- Use your voice in a loud and assertive manner
- Back away slowly. Never turn your back on wildlife
- If the Cougar attacks, fight back with everything that you’ve got, it is a predatory attack
Never Approach or Feed Wildlife
Report human/wildlife conflict to 1-877-952-7277 or #7277 on cell.
Thursday August 18. A bear sighting was reported yesterday on Sideewinder trail in Fernie just above the Ridgemont subdivision. A bear with cubs was reported by the disc golf course in Sparwood the last few days.
Bears, like people, will choose the path of least resistance. Expect to encounter bears on trails and in recreational areas which often lead right into residential areas. Help keep our bears wild, lock up your garbage, clean your fruit trees and secure all bear attractants. Help your neighbours do the same, the end result will benefit everyone and help prevent the needless destrution of bears.
There have been very few reports of human/bear conflict the last few months. This is quite typical, especially when berries and natural food sources are plentiful. A bear can consume up to 100 000 berries in a day. As we approach the fall, berry crops dry up and bears will travel great distances for food. Bears are natural scavengers, have great memories, a keen sense of smell and will remember an easy food source.
Carelessly stored garbage and apple trees are the root causes of bear human conflict in BC and are an open invitation for bears. In 2015 the number of bear encounters reported to the Conservation Officer Service went from 450 in early August, to over 800 by September 1st and peaked at just over 1200 by the end of September.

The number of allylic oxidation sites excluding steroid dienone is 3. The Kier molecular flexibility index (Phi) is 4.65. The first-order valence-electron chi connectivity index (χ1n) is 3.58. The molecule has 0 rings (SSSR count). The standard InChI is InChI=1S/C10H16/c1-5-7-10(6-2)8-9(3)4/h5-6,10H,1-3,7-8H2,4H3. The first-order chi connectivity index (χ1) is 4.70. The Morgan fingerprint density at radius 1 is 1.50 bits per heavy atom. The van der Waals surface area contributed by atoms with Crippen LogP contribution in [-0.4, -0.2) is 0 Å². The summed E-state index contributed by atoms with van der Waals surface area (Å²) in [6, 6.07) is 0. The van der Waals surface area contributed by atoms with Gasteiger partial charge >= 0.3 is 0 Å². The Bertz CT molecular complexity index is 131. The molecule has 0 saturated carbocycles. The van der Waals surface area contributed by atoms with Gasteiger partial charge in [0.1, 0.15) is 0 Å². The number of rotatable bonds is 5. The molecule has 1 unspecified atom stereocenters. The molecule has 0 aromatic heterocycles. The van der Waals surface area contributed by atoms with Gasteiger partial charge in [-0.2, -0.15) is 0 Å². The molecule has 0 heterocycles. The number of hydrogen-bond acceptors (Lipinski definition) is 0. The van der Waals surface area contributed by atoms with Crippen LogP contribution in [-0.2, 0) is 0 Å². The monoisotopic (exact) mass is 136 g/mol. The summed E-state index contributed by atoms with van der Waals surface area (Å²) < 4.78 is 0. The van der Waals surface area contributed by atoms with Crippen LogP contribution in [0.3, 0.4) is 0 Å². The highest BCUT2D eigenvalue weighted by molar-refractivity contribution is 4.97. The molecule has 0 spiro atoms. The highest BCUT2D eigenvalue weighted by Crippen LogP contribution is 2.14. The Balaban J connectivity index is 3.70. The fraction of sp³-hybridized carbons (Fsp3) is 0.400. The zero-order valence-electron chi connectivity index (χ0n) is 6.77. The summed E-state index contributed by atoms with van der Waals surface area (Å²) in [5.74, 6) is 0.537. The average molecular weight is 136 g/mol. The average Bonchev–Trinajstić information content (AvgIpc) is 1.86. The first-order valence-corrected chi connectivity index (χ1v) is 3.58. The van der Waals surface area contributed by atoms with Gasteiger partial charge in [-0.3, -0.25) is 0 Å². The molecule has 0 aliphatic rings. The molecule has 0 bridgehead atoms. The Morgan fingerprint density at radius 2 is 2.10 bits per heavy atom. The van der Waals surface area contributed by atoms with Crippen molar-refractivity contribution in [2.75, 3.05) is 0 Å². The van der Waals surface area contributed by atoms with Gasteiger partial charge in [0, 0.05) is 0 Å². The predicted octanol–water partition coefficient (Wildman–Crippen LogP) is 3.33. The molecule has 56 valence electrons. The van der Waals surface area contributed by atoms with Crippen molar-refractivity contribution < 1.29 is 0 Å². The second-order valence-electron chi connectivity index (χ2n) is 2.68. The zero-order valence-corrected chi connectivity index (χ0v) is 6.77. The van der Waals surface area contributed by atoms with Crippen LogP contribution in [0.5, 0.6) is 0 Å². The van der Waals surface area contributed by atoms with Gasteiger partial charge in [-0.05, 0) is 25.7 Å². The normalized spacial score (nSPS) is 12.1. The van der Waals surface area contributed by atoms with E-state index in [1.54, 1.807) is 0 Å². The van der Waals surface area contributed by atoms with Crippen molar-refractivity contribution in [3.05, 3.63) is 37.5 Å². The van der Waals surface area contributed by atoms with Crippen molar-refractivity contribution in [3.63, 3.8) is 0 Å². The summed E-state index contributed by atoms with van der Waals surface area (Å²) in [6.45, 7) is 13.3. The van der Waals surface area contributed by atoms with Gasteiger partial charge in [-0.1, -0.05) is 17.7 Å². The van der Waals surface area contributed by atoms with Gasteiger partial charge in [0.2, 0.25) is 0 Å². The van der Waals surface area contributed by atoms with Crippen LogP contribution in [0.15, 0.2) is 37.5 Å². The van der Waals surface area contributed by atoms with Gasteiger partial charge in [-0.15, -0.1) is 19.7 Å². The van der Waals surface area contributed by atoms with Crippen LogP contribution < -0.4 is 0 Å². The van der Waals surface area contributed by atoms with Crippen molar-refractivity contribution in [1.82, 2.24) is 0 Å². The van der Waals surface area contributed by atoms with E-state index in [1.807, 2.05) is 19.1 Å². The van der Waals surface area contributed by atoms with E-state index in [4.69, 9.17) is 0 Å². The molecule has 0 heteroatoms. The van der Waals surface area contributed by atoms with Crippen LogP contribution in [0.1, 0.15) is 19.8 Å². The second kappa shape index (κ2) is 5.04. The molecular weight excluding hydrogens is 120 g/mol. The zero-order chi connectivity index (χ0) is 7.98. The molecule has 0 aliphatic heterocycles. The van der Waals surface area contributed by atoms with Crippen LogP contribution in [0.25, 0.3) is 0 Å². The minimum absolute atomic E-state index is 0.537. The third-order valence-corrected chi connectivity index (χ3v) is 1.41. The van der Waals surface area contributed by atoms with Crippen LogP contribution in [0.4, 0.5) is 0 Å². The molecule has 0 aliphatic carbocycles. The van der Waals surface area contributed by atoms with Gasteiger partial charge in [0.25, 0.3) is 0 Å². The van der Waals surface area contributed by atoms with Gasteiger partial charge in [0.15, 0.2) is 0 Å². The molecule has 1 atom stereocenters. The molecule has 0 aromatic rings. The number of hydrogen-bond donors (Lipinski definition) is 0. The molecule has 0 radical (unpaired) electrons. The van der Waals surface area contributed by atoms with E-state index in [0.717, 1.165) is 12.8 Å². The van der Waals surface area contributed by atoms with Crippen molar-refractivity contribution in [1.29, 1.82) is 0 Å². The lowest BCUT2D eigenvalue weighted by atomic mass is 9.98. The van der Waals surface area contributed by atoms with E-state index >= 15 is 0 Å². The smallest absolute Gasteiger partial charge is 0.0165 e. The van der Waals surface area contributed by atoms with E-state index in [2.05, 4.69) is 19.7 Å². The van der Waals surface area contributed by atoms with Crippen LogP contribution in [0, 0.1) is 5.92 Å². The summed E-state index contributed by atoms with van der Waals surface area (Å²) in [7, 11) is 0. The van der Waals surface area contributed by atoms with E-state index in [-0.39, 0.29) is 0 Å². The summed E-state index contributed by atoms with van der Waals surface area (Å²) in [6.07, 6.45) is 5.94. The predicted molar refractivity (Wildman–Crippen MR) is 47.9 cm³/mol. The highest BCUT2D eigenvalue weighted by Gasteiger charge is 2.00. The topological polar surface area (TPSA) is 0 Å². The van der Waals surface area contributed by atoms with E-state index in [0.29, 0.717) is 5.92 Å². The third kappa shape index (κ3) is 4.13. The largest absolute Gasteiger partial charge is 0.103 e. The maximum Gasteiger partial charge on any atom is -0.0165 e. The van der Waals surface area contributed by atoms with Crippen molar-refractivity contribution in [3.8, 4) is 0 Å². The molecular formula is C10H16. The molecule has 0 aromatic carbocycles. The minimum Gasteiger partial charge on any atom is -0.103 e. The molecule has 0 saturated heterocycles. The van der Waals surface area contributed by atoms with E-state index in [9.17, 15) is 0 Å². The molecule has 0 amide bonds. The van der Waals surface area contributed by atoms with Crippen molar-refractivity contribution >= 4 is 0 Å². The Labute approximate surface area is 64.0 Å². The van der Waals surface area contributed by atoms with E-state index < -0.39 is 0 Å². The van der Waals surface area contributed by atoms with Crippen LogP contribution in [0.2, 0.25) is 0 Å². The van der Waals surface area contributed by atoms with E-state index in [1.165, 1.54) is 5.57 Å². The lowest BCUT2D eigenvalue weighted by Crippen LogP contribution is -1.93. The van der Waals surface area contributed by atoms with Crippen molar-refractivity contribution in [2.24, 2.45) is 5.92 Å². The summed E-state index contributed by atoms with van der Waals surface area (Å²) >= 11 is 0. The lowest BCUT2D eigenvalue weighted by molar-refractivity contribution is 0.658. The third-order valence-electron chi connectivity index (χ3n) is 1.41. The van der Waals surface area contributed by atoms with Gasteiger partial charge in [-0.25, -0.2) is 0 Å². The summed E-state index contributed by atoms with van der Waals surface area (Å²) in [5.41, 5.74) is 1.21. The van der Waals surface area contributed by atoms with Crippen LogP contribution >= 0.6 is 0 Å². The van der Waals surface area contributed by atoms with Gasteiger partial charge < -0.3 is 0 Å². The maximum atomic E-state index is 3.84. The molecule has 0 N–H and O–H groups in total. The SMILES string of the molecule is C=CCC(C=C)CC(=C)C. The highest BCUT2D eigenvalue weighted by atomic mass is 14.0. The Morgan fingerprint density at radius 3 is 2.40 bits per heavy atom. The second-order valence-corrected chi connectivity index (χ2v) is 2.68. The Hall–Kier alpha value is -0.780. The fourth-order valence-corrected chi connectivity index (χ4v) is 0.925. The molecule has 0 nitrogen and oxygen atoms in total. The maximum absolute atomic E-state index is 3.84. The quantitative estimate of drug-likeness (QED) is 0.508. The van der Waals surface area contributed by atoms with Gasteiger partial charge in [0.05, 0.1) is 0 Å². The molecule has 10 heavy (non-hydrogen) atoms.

Please take some time to bear-proof your property, ensure garbage is kept indoors until collection day and make a plan to clean up apple trees. Apple trees in bear country are a huge responsibility and can be a lot of work, but don’t despair, there are solutions! If you or someone you know have an apple tree that’s too much to manage and can potentially lure bears into the neighborhood there is a group of volunteers available to assist you with harvesting and disposing of apples. Contact Rachel Dortman: 250-423-8665, email: firstname.lastname@example.org or Elk Valley Homesteading on Facebook.
Wildsight’s apple capture program has fruit picking and tree pruning equipment and an apple press available to borrow. You can also share your harvest. Contact Wildsight on 250-423-3322, email: email@example.com or go to www.wildsight.ca for more information.
A community map of properties with apple trees has been updated. A leaflet with apple tree management tips and resources have been delivered to Fernie properties with apple trees. Thank you for helping your family, friends and neighbours with bear-proofing your neighborhood. Let’s work together to ensure that our community remains safe for both wildlife and people.
Monday August 15. A bear was seen on Project 9 trail in the meadow just before the power line earlier this morning. A mountain biker came around a corner on Happy Gilmar trail and saw a bear lying on the trail a few days ago. He was able to stop in time to avoid the collision and back away.
Make noise to warn wildlife of your presence and always be alert. For more information go to www.WildSafeBC.com